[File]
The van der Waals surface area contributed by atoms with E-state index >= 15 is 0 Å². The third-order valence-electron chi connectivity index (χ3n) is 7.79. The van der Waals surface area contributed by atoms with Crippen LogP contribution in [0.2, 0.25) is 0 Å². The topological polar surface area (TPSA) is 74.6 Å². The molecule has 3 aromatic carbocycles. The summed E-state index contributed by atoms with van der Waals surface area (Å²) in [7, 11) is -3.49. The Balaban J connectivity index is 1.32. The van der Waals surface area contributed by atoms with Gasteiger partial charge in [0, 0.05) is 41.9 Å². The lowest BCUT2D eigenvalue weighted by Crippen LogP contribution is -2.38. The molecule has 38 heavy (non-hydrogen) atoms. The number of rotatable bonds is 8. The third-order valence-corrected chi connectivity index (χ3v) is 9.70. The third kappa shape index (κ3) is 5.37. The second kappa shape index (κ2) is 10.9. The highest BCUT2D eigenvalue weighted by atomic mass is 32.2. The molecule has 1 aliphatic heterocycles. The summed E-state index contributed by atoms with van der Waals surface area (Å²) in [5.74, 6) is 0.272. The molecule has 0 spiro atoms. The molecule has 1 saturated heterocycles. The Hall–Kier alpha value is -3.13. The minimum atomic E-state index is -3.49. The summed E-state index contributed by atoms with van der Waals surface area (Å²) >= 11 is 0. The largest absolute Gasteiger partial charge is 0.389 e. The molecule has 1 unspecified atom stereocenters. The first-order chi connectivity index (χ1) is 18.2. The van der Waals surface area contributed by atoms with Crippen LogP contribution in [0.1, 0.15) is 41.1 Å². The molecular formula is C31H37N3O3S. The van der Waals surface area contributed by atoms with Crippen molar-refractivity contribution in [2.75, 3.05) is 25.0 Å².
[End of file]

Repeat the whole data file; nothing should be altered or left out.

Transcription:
The van der Waals surface area contributed by atoms with E-state index >= 15 is 0 Å². The third-order valence-electron chi connectivity index (χ3n) is 7.79. The van der Waals surface area contributed by atoms with Crippen LogP contribution in [0.2, 0.25) is 0 Å². The topological polar surface area (TPSA) is 74.6 Å². The molecule has 3 aromatic carbocycles. The summed E-state index contributed by atoms with van der Waals surface area (Å²) in [7, 11) is -3.49. The Balaban J connectivity index is 1.32. The van der Waals surface area contributed by atoms with Gasteiger partial charge in [0, 0.05) is 41.9 Å². The lowest BCUT2D eigenvalue weighted by Crippen LogP contribution is -2.38. The molecule has 38 heavy (non-hydrogen) atoms. The number of rotatable bonds is 8. The third-order valence-corrected chi connectivity index (χ3v) is 9.70. The third kappa shape index (κ3) is 5.37. The second kappa shape index (κ2) is 10.9. The highest BCUT2D eigenvalue weighted by atomic mass is 32.2. The molecule has 1 aliphatic heterocycles. The summed E-state index contributed by atoms with van der Waals surface area (Å²) in [5.74, 6) is 0.272. The molecule has 0 spiro atoms. The molecule has 1 saturated heterocycles. The Hall–Kier alpha value is -3.13. The minimum atomic E-state index is -3.49. The summed E-state index contributed by atoms with van der Waals surface area (Å²) >= 11 is 0. The largest absolute Gasteiger partial charge is 0.389 e. The molecule has 1 unspecified atom stereocenters. The first-order chi connectivity index (χ1) is 18.2. The van der Waals surface area contributed by atoms with Crippen LogP contribution in [0.1, 0.15) is 41.1 Å². The molecular formula is C31H37N3O3S. The van der Waals surface area contributed by atoms with Crippen molar-refractivity contribution in [2.75, 3.05) is 25.0 Å².